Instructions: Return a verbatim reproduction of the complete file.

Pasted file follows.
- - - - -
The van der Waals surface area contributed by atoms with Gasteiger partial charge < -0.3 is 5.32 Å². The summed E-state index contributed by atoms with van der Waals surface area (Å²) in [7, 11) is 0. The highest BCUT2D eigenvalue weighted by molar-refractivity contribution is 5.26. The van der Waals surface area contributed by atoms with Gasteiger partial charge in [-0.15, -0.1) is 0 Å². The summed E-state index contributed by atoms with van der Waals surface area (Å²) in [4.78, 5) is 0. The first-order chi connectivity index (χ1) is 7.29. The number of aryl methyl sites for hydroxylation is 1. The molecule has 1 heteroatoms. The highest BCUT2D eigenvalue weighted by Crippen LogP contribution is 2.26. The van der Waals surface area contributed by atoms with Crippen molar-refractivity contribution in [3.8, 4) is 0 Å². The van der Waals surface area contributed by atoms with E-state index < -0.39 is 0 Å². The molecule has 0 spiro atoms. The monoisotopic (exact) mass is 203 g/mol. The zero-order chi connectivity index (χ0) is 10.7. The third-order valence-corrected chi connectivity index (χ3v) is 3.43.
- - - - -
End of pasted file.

The van der Waals surface area contributed by atoms with Gasteiger partial charge < -0.3 is 5.32 Å². The summed E-state index contributed by atoms with van der Waals surface area (Å²) in [7, 11) is 0. The highest BCUT2D eigenvalue weighted by molar-refractivity contribution is 5.26. The van der Waals surface area contributed by atoms with Gasteiger partial charge in [-0.15, -0.1) is 0 Å². The summed E-state index contributed by atoms with van der Waals surface area (Å²) in [4.78, 5) is 0. The first-order chi connectivity index (χ1) is 7.29. The number of aryl methyl sites for hydroxylation is 1. The molecule has 1 heteroatoms. The highest BCUT2D eigenvalue weighted by Crippen LogP contribution is 2.26. The van der Waals surface area contributed by atoms with Crippen molar-refractivity contribution in [3.8, 4) is 0 Å². The van der Waals surface area contributed by atoms with E-state index < -0.39 is 0 Å². The molecule has 0 spiro atoms. The monoisotopic (exact) mass is 203 g/mol. The zero-order chi connectivity index (χ0) is 10.7. The third-order valence-corrected chi connectivity index (χ3v) is 3.43.